Judge restricts suspect's mode of travel

No planes. No trains. Only automobiles.

A federal judge ruled Monday that the Nashville physician who allegedly phoned in three bomb threats to delay the departure of a flight he had missed last week at Seattle Tacoma International Airport can return home to Tennessee until he stands trial — but he can't fly.

Dr. Kou Wei Chiu, 31, must make the journey by car accompanied by a family member, Magistrate Judge Monica Benton declared. Because of the nature of the alleged offense, Benton said Chiu must not travel on "common carriers, such as trains, planes or buses."

Chiu's sister, Kady, who attended Chiu's detention hearing at U.S. District Court in Seattle, will accompany her brother on the 2,450-mile drive back to Nashville.

Benton likewise ruled that Chiu can travel only by car back to Seattle for future hearings in his case, accompanied by a "responsible third party."

But Benton said she might waive the travel restrictions if Chiu diligently takes his antidepressant medication and appears stable enough to fly again without posing a public-safety threat.

Chiu's attorney, Peter Friedman, said Chiu had not taken his medication, Effexor, for several days while on a business trip to Seattle before making the alleged bomb threats.

Chiu was scheduled to take Northwest Airlines Flight 980 to Memphis, Tenn., on Wednesday. After a delay at the airport's security checkpoint, Chiu arrived at Gate S-7 too late to board the plane, though it was still on the tarmac.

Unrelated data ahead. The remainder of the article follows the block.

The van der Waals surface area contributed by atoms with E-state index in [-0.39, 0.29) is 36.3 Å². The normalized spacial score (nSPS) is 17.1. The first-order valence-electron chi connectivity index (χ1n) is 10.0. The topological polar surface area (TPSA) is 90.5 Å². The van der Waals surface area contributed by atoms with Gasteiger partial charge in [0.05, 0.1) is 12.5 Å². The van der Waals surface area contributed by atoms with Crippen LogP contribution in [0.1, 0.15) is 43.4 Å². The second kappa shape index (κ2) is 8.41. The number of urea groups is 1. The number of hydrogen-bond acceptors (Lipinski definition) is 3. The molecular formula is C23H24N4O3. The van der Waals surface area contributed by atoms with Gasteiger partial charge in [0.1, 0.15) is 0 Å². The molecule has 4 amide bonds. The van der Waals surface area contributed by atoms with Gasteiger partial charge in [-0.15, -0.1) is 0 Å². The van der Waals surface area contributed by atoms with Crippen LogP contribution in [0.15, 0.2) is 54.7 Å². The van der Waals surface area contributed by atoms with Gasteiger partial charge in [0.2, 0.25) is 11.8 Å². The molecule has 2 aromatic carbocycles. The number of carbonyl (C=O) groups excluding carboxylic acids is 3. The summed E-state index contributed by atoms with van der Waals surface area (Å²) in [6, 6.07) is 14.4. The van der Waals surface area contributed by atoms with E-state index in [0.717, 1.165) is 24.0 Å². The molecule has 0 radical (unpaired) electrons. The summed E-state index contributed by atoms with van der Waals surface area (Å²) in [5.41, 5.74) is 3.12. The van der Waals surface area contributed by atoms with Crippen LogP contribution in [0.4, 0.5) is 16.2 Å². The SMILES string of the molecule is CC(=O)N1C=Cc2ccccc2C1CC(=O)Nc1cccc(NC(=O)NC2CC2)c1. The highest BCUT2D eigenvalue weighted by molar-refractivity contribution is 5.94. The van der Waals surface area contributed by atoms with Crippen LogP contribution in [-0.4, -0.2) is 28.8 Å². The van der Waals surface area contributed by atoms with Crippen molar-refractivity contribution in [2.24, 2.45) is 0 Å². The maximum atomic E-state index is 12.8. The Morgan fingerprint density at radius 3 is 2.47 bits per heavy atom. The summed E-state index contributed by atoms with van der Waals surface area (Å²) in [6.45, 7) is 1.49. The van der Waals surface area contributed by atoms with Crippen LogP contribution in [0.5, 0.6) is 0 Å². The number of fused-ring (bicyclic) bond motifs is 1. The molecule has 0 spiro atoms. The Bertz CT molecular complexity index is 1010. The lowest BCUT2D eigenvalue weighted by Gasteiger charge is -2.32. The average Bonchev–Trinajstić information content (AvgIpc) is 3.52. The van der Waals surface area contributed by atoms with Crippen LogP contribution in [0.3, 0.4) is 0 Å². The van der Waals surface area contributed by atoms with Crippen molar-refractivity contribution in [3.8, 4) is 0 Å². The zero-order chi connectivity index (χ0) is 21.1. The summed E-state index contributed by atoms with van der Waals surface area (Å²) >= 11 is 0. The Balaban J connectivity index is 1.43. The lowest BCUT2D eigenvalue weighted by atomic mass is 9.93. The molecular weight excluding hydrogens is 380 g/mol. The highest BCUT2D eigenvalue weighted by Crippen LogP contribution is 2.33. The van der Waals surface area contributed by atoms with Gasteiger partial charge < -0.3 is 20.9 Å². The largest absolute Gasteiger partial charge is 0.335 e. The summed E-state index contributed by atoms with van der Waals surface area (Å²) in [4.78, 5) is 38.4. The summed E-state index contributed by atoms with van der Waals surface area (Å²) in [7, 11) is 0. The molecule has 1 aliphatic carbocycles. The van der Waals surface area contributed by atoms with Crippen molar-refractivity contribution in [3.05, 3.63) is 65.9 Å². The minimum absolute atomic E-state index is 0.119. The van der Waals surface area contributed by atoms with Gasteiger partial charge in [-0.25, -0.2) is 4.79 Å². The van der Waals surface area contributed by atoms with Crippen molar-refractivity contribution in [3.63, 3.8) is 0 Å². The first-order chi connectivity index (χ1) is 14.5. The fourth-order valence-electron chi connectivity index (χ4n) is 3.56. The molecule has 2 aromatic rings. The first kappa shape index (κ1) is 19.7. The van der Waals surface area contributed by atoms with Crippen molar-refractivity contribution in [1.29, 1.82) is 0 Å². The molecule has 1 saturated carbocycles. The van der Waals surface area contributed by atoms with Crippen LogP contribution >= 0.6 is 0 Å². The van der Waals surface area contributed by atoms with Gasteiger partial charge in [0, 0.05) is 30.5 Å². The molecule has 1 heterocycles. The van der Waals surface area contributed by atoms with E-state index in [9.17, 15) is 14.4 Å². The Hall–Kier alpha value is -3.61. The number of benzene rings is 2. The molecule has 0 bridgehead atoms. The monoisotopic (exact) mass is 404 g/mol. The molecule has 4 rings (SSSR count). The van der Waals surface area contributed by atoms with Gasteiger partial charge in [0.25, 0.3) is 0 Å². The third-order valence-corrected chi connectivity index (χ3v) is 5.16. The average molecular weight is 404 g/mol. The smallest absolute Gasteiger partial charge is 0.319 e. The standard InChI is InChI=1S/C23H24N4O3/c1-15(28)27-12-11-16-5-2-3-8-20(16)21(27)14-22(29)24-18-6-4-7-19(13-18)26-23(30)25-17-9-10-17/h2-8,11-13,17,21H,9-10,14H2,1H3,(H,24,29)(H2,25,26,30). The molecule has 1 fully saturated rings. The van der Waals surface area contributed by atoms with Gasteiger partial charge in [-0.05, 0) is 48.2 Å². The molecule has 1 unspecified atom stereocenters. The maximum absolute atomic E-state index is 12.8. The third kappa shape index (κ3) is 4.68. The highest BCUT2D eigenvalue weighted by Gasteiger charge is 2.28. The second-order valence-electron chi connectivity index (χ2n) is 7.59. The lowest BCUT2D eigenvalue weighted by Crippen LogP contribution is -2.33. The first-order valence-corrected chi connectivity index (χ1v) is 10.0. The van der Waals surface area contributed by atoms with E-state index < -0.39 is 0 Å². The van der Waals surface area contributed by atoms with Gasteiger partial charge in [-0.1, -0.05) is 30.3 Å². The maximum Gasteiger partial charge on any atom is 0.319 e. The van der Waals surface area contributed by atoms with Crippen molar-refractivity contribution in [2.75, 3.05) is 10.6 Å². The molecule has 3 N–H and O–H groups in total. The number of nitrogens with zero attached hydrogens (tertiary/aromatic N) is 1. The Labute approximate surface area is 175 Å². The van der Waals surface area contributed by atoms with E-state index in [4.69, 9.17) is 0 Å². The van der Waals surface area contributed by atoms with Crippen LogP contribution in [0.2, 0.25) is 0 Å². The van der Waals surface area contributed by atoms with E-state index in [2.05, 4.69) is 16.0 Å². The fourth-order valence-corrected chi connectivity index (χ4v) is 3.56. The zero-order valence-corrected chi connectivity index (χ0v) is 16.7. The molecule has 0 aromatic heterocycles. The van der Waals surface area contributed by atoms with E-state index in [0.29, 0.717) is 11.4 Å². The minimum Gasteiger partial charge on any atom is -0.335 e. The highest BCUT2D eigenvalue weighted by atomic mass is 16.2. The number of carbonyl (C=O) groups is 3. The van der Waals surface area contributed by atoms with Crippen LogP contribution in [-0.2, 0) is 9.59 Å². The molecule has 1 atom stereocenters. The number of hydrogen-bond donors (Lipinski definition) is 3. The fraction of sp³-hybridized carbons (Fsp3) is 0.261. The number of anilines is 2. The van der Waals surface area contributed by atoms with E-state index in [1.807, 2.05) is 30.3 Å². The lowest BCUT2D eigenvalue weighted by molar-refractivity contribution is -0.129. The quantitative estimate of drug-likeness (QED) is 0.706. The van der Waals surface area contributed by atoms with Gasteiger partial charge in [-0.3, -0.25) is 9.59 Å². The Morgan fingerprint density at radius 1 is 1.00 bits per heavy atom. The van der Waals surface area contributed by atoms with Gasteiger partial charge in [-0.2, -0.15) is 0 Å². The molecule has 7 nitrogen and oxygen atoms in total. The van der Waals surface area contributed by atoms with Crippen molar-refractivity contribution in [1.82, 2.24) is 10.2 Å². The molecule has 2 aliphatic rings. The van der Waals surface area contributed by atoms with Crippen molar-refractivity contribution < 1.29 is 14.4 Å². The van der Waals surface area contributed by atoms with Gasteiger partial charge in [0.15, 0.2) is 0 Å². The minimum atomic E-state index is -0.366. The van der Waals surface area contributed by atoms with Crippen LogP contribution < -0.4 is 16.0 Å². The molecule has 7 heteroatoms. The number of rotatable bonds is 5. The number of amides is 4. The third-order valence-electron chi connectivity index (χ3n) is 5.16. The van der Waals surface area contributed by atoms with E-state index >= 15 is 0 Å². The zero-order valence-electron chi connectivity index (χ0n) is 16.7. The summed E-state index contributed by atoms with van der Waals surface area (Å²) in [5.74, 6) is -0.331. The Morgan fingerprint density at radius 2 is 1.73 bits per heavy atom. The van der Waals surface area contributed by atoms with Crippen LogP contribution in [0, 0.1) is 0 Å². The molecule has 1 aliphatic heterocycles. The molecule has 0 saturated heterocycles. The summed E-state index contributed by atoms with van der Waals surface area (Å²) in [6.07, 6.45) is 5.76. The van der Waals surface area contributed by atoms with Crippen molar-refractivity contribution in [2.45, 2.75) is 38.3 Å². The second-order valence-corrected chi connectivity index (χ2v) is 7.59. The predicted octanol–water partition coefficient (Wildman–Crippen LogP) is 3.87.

After a gate agent refused to open the jetway door and let him board the flight, Chiu allegedly walked to a nearby pay phone and placed three calls to 911 and said there was a bomb on board Flight 980. The plane left anyway.

The plane returned to Sea-Tac shortly after takeoff. A search of passengers and luggage found no explosives, and the plane departed again later that afternoon.

Northwest Airlines estimated that the incident cost it more than $70,000 in fuel, gate fees and other expenses, according to court papers.

Chiu had been scheduled for a preliminary hearing Aug. 8, but, through Friedman, he has waived his right to attend that hearing so he does not have to travel back to Washington state so soon.

Chiu is charged with one count of providing false of information or threats about an explosive device on an aircraft. The charge carries a maximum penalty of five years in prison and a $250,000 fine.

David Bowermaster: 206-464-2724 or dbowermaster@seattletimes.com